The Episcopal Church historically has had as its leader a bishop of "senior position," beginning with the presidency of the Rt. Rev. William White at the first session of the 1789 General Convention.
Until the church began electing a Presiding Bishop in 1925 -- choosing the Rt. Rev. John Gardner Murray as the sixteenth Presiding Bishop -- the office had been automatically assumed by the most senior bishop in the House, measured by his date of consecration.
This summer in Columbus, the church will elect its 26th Presiding Bishop to a nine-year term.
Beyond being the most visible spokesperson for the Episcopal Church at large, the role of Presiding Bishop, according to the canons, includes the charge to be both "chief operating officer" and "chief pastor." The position includes broad demands and responsibilities equivalent to that of the CEO of any modern corporation. In fact, the first occurrence of the phrase "chief operating officer" in the Constitution and Canons occurs in the constitutional amendment, passed for final adoption at the 1919 convention in Denver, which called for electing the Presiding Bishop.
There were three main attitudes at that time regarding the role that the Presiding Bishop should fill, according to Dr. Don Armentrout, professor of church history and academic dean of the School of Theology at Sewanee, Tennessee. Two called for the Presiding Bishop to be the "chief operating officer" for the church, yet none of the three included any specific reference to the characteristic of "chief pastor," which would later become a pivotal item in the Presiding Bishop's job description.
"This new vision for the church placed major emphasis on administrative and executive duties which were to be performed to the end of achieving an efficient ecclesiastical system," said Armentrout.
Amendments to Title I, Canon 4 in 1919 established the Executive Council, "whose duty it shall be to carry out the program and policies adopted by the General Convention. The Executive Council shall have charge of the coordination, development, and implementation of the ministry and mission of the Church."
Modifications to the Constitution regarding the Presiding Bishop's office, and to the Canons concerning the role of the Executive Council, triggered major changes in the way leadership was chosen for the church. But no clarification was offered for how the Presiding Bishop would take on the added responsibility of the churchwide office while also remaining a diocesan bishop—a question church leaders were also working to resolve.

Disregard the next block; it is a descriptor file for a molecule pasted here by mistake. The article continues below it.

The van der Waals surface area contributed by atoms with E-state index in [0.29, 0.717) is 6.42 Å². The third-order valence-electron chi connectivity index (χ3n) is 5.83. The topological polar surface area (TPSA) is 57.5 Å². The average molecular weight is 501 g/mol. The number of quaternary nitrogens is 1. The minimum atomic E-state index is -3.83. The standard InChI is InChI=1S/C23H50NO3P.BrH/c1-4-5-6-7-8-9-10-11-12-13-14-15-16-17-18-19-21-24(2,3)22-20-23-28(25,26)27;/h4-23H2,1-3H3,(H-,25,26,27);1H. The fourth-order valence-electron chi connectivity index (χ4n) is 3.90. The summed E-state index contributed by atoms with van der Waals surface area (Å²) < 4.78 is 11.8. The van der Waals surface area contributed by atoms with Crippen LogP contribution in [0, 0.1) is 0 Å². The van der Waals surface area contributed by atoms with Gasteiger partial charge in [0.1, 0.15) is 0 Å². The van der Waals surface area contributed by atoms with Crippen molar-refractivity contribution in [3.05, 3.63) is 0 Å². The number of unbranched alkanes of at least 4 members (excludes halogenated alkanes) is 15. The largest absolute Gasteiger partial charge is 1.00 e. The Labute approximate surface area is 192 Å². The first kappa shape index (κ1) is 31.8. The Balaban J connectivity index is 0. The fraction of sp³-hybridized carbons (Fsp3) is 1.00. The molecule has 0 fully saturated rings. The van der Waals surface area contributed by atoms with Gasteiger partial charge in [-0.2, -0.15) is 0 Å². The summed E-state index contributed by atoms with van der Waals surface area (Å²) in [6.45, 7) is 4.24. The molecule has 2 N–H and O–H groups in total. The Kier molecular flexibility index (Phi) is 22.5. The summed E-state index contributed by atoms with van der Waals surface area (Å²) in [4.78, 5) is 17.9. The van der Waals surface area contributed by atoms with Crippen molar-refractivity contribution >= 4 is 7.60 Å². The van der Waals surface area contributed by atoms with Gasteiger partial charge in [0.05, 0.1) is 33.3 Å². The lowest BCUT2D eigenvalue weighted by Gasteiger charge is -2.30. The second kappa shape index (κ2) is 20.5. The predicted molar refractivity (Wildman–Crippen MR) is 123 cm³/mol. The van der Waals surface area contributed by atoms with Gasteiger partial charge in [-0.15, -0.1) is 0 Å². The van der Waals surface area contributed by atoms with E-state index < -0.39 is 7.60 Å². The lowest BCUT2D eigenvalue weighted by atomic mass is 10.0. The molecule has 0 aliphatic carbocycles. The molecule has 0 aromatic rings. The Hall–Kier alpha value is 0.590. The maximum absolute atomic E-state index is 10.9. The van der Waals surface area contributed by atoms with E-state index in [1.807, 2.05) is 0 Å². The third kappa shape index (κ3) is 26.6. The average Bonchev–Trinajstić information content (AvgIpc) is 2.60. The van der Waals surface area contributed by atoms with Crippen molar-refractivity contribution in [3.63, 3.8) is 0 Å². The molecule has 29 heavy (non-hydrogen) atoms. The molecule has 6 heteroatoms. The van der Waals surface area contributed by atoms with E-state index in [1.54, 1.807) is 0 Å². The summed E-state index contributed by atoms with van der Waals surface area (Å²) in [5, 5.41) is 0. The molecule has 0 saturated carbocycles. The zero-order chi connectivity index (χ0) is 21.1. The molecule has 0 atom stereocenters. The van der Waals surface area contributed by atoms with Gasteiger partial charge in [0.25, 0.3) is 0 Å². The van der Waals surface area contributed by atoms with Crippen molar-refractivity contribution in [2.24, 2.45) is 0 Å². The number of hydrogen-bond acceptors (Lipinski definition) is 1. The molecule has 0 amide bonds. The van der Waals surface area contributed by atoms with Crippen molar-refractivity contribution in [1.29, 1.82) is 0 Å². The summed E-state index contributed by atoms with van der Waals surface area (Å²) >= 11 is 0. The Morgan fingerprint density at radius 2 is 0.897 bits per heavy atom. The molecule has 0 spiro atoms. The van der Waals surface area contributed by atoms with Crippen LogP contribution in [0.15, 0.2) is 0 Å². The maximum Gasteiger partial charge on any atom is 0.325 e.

In the proceedings of the 1940 General Convention, both houses adopted a recommendation from the Rt. Rev. Henry St. George Tucker, elected Presiding Bishop in 1937, suggesting that Washington National Cathedral was the suitable seat for the Presiding Bishop. Tucker was thus seated in 1941.
Three years later, another radical change was made: the next Presiding Bishop would be required to resign his previous jurisdiction within six months of assuming the new office. To set the precedent, Tucker voluntarily resigned as Bishop of Virginia in 1944.
In 1967 General Convention adopted the recommendations of the Commission on Mutual Responsibility for the office of Presiding Bishop -- the first such changes since 1922 -- and for the first time used the term "chief pastor" to describe the theological responsibilities of the office. Placing the emphasis back on the pastoral role of the office, the changes also gave the Presiding Bishop the right and responsibility to make a visitation to each diocese during his time in office.
Even as recently as the 1997 Convention, there was confusion over the administrative jurisdiction of the Presiding Bishop: did staff at the Episcopal Church Center in New York work for the Presiding Bishop, or for the Executive Council?
"The 1997 General Convention made it clear that the staff worked for the Presiding Bishop," said the Rev. Canon Carl Gerdau, canon to the current Presiding Bishop, Frank T. Griswold. "The convention did so by stating that the CEO was to be chosen by the Presiding Bishop and then confirmed by the Executive Council."
For a complete listing of the Presiding Bishops, consult page 444 of the 2006 Episcopal Church Annual or visit www.episcopalchurch.org/1275_3472_ENG_HTM.htm.